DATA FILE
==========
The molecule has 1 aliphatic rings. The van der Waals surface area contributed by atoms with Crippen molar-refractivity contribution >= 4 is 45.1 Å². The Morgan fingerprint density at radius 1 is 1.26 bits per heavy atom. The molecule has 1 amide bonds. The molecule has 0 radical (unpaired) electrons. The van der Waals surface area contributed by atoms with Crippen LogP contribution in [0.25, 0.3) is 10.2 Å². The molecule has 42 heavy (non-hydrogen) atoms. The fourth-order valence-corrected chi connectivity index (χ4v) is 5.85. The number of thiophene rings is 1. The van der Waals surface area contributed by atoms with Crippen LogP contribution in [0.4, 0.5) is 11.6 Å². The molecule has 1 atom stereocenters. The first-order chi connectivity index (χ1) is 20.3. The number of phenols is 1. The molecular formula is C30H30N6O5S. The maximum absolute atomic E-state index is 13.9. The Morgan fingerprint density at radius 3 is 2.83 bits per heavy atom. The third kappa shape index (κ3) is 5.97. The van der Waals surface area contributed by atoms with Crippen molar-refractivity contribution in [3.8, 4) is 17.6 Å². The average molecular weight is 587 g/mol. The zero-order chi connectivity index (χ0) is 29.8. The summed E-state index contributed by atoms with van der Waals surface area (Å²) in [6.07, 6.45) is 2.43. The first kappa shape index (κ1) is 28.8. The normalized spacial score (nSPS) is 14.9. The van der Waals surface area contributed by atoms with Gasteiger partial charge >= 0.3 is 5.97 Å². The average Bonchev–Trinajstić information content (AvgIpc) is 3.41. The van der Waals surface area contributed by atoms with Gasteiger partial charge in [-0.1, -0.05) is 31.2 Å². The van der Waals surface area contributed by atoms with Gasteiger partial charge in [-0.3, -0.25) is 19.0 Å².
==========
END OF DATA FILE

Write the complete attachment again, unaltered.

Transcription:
The molecule has 1 aliphatic rings. The van der Waals surface area contributed by atoms with Crippen molar-refractivity contribution >= 4 is 45.1 Å². The Morgan fingerprint density at radius 1 is 1.26 bits per heavy atom. The molecule has 1 amide bonds. The molecule has 0 radical (unpaired) electrons. The van der Waals surface area contributed by atoms with Crippen LogP contribution in [0.25, 0.3) is 10.2 Å². The molecule has 42 heavy (non-hydrogen) atoms. The fourth-order valence-corrected chi connectivity index (χ4v) is 5.85. The number of thiophene rings is 1. The van der Waals surface area contributed by atoms with Crippen LogP contribution in [0.4, 0.5) is 11.6 Å². The molecule has 1 atom stereocenters. The first-order chi connectivity index (χ1) is 20.3. The number of phenols is 1. The molecular formula is C30H30N6O5S. The maximum absolute atomic E-state index is 13.9. The Morgan fingerprint density at radius 3 is 2.83 bits per heavy atom. The third kappa shape index (κ3) is 5.97. The van der Waals surface area contributed by atoms with Crippen molar-refractivity contribution in [3.8, 4) is 17.6 Å². The average molecular weight is 587 g/mol. The zero-order chi connectivity index (χ0) is 29.8. The summed E-state index contributed by atoms with van der Waals surface area (Å²) in [6.07, 6.45) is 2.43. The first kappa shape index (κ1) is 28.8. The normalized spacial score (nSPS) is 14.9. The van der Waals surface area contributed by atoms with Gasteiger partial charge >= 0.3 is 5.97 Å². The average Bonchev–Trinajstić information content (AvgIpc) is 3.41. The van der Waals surface area contributed by atoms with Gasteiger partial charge in [-0.1, -0.05) is 31.2 Å². The van der Waals surface area contributed by atoms with Gasteiger partial charge in [-0.3, -0.25) is 19.0 Å².